From the outset, Totseat obtained protection for as much of its IP as possible and has been vigilant in protecting and enforcing its rights. Since taking on the portfolio, we’ve worked with Totseat to ensure that its evolving product line continues to benefit from protection.
The seat has been a highly successful product, generating more than £10m of retail sales worldwide. However, unfortunately, the product was a victim of its own success, with counterfeits created — much to the dismay of its creator. Faced with the potential safety implications of sub-standard products and the lack of an affordable way to tackle the infringements, Rachel founded SnapDragon — a brand-monitoring firm which finds and eliminates fake products on global online marketplaces.
As well as policing existing IP, Totseat was keen to strengthen its product protection, particularly in creating a new design. Registered design protection is a relatively inexpensive (but generally unexploited) way to protect the appearance of goods. It’s also very easy to get wrong — simply not submitting the correct drawings could result in you falsely believing that you have sufficient protection. Likewise, changes to products (which are inevitable to achieve success) can require new protection, however this will only be valid if the product is sufficiently different to what has gone before and protection isn’t considered to be artificially extending the duration of design protection.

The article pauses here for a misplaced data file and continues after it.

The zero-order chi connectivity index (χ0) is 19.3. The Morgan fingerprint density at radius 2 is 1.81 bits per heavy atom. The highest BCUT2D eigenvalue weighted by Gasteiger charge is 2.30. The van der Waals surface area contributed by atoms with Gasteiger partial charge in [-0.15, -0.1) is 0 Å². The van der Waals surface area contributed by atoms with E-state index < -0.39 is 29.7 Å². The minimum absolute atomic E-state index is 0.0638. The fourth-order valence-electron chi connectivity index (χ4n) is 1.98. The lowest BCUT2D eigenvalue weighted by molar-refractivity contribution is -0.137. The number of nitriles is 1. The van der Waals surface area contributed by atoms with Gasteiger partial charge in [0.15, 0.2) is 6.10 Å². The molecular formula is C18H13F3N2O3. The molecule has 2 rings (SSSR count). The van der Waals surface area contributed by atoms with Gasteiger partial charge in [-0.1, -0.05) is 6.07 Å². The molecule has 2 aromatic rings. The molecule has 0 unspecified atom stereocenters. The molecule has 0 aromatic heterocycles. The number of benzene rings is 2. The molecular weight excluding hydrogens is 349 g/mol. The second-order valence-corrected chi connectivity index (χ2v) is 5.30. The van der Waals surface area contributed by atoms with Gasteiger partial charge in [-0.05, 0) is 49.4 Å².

Careful drafting of the design application can cover a variety of permutations and avoid such pitfalls. In light of this, and being conscious of changes to the interpretation of design law due to high-profile cases such as Trunki, we undertook a review of the existing and available protection for the new Totseat design.
We advised that the changes being made to the product warranted new registered design protection as they had sufficient individual character to create a different overall impression on informed users over designs that had previously been disclosed to the public. Working closely with Totseat, we weighed-up the options of EU versus UK protection and reached the conclusion that EU protection would be more appropriate given Totseat’s target market. In this scenario, drawings are crucial, as the EUIPO doesn’t permit explanations or written disclaimers — everything must be clear from the drawings themselves. We worked to obtain appropriate drawings with which to identify and apply for protection of the new parts.
The registrations have since been granted and Totseat now has more weapons in its arsenal with which to challenge counterfeiters and copycats, including adding the drawings and descriptions to its SnapDragon profile to keep an eye on the online marketplace. Rachel’s work really sets an example to other inventors of what needs to be in place to ensure that they profit fairly from their creative endeavours.
Rachel Jones says: “The Totseat’s IP portfolio has stood it in great stead over the last 15 or so years but when Alison [Cole] said the new design was different enough to merit a new Design Registration it seemed a sensible plan to do so. The Totseat’s original design registration has been worth its weight in gold, in terms of protecting the business against fakes and copies… hopefully we won’t need to use this one in anger, but just in case!”